Monday, August 18, 2014

The ultimate goal of "ecumenism" is to declare Christianity to be a Jewish sect

The ultimate goal of "ecumenism" is to declare Christianity to be a Jewish sect

Below is a comment I left on Harvesting the Fruit with regards to a video interview of Father Stransky who worked with Cardinal Bea during Vatican II on promoting "ecumenism".


I have two observations to make which I would like to share with you. These are quite frightening in the sense that they could only have diabolic origins.

1. Fr. Stransky replies to a question towards the end of the video (~1hour and 15 minute mark) about the relationship between the Judaism and Christianity. What he is saying is that the ultimate goal of “ecumenism” is that Christianity should be recognized as a Jewish sect.

Something that goes along with that is the belief that the Resurrection of Our Lord is just some sort of myth or fable. I recently read an article about an interpretation of the Dead Sea Scrolls that elaborates on this theme.

Keep in mind that Cardinal Bea was a biblical scholar and was an advocate of “blblical archaelolgy”. (He worked on an encyclical for Pope Pius XII on this subject — it is mentioned in the video in the Q&A session.)

2. What goes along with the Christianity as Jewish sect theme is that this was only really true in the first 300 years of the Church (or so the story goes). Then along came the evil Emperor Constantine who institutionalized the Church and destroyed the “true Christian Church”.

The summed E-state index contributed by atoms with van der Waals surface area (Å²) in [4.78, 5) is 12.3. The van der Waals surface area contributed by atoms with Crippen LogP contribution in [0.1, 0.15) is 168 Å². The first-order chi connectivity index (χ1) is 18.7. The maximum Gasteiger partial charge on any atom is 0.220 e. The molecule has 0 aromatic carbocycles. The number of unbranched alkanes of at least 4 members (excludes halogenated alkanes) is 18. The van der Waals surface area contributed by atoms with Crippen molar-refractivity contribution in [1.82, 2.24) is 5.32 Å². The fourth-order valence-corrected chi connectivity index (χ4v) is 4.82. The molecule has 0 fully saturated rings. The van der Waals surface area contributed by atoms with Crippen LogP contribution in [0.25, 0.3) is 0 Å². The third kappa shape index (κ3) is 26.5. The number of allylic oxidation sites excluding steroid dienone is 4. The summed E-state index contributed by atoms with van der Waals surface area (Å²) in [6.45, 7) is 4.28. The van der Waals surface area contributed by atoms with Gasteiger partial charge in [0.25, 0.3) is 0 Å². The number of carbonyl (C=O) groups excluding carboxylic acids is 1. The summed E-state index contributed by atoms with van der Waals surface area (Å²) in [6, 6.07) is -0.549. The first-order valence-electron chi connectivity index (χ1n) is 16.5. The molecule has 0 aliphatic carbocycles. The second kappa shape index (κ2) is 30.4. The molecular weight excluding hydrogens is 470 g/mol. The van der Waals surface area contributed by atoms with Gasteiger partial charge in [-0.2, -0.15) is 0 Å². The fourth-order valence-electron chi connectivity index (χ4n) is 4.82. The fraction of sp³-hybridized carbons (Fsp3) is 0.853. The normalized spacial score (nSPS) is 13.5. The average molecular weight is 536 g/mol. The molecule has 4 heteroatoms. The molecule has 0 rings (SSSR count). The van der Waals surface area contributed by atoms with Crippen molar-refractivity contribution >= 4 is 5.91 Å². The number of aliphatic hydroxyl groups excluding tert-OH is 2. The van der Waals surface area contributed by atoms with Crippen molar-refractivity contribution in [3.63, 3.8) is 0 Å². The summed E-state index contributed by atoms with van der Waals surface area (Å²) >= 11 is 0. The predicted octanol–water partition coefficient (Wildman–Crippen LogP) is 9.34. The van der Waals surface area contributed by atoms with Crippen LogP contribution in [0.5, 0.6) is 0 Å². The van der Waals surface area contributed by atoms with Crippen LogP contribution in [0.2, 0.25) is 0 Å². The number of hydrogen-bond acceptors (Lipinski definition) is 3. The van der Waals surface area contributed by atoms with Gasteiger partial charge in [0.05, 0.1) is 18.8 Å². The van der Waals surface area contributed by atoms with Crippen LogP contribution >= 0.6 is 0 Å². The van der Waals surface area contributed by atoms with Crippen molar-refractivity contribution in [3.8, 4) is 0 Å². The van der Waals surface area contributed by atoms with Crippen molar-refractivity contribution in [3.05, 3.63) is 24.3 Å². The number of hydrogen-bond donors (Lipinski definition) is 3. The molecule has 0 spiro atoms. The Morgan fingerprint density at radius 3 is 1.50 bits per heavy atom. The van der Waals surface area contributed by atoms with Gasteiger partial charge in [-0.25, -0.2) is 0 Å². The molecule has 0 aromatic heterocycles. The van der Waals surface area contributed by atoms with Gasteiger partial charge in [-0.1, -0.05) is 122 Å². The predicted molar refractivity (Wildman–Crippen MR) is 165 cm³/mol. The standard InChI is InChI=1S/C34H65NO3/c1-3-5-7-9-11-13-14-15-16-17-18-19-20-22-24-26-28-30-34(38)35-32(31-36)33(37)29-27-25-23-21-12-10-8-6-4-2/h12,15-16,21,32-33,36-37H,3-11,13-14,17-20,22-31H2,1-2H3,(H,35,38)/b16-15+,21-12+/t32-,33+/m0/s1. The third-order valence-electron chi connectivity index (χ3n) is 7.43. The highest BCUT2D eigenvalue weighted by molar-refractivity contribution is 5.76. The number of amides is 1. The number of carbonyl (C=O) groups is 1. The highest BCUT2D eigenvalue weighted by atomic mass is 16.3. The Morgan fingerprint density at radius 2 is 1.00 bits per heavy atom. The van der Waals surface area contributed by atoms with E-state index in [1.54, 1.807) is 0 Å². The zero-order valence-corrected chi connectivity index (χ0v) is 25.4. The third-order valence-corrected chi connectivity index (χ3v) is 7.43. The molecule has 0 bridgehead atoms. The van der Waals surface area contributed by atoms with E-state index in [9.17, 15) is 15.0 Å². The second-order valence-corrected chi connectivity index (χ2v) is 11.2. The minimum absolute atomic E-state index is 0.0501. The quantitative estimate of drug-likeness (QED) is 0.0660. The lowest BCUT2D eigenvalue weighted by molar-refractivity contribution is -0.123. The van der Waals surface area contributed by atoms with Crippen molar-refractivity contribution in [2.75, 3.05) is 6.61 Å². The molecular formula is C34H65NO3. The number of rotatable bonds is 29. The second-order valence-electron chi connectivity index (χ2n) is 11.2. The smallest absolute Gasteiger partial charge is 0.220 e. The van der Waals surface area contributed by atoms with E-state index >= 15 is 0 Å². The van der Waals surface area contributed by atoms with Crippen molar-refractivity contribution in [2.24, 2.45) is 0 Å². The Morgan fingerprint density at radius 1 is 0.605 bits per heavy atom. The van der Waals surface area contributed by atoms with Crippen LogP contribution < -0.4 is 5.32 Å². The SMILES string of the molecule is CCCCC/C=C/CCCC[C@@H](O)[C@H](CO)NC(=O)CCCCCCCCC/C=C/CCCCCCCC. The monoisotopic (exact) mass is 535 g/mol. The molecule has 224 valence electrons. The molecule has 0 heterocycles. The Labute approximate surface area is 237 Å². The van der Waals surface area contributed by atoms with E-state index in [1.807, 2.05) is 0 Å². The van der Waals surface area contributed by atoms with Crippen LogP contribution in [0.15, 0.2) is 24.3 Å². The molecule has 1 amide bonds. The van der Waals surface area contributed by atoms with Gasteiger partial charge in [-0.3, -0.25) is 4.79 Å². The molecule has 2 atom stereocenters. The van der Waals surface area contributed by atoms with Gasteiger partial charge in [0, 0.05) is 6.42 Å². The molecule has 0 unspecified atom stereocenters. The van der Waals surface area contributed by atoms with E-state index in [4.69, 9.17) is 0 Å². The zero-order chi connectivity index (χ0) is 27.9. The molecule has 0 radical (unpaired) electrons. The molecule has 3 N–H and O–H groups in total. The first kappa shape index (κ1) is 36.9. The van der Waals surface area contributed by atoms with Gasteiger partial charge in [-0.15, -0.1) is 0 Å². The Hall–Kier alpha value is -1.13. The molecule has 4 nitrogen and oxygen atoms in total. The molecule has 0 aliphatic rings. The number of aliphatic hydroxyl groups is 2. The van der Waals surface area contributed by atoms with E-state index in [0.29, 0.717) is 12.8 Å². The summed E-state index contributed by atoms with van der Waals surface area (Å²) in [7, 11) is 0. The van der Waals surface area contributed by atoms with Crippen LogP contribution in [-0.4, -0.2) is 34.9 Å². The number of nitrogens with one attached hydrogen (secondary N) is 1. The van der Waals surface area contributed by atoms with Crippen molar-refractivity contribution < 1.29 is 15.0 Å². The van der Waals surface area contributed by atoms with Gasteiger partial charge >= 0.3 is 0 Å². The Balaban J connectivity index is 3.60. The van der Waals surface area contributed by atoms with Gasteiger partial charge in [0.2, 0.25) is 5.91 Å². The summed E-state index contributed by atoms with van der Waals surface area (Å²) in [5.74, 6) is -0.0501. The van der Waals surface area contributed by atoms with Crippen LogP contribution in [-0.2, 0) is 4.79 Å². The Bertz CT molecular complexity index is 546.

I’m sure you have heard this before because it a very Protestant idea. Except now it is being advocated by bishops and cardinals in the Church!

People like Cardinal Kasper take this for granted although I doubt they would ever say it openly (and Pope Francis???). This is how they justify destroying Catholic Tradition.

You see, it isn’t part of the “authentic Church”. For that we have to go back to the first 300 years of Christianity. Once again I refer you to the article on the Dead Sea Scrolls.

Finally, I think it is very enlightening to read what Archbishop Lefebvre has to say about these same events during Vatican II that Fr. Stransky describes.

You will see that taking the two together that there is no contradiction.

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